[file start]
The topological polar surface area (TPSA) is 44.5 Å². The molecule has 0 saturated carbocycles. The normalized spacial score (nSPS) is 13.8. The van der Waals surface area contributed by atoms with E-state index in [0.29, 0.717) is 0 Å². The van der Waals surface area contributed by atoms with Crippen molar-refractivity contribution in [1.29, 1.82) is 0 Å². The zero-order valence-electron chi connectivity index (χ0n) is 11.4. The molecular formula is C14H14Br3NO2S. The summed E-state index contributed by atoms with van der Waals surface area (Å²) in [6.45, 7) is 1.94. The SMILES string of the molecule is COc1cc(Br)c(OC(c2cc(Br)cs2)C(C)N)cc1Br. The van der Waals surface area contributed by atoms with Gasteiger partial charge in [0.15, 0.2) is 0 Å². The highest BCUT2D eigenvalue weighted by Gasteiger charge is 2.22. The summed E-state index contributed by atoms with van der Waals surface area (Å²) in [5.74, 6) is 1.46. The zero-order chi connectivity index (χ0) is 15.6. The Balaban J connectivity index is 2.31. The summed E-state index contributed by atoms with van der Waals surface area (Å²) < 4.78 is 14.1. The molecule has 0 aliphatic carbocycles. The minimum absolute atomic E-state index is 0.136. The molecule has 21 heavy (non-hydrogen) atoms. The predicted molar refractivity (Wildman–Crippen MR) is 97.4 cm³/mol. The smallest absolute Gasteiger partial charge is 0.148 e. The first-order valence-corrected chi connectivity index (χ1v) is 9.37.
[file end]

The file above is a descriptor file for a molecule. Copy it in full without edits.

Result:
The topological polar surface area (TPSA) is 44.5 Å². The molecule has 0 saturated carbocycles. The normalized spacial score (nSPS) is 13.8. The van der Waals surface area contributed by atoms with E-state index in [0.29, 0.717) is 0 Å². The van der Waals surface area contributed by atoms with Crippen molar-refractivity contribution in [1.29, 1.82) is 0 Å². The zero-order valence-electron chi connectivity index (χ0n) is 11.4. The molecular formula is C14H14Br3NO2S. The summed E-state index contributed by atoms with van der Waals surface area (Å²) in [6.45, 7) is 1.94. The SMILES string of the molecule is COc1cc(Br)c(OC(c2cc(Br)cs2)C(C)N)cc1Br. The van der Waals surface area contributed by atoms with Gasteiger partial charge in [0.15, 0.2) is 0 Å². The highest BCUT2D eigenvalue weighted by Gasteiger charge is 2.22. The summed E-state index contributed by atoms with van der Waals surface area (Å²) in [5.74, 6) is 1.46. The zero-order chi connectivity index (χ0) is 15.6. The Balaban J connectivity index is 2.31. The summed E-state index contributed by atoms with van der Waals surface area (Å²) < 4.78 is 14.1. The molecule has 0 aliphatic carbocycles. The minimum absolute atomic E-state index is 0.136. The molecule has 21 heavy (non-hydrogen) atoms. The predicted molar refractivity (Wildman–Crippen MR) is 97.4 cm³/mol. The smallest absolute Gasteiger partial charge is 0.148 e. The first-order valence-corrected chi connectivity index (χ1v) is 9.37.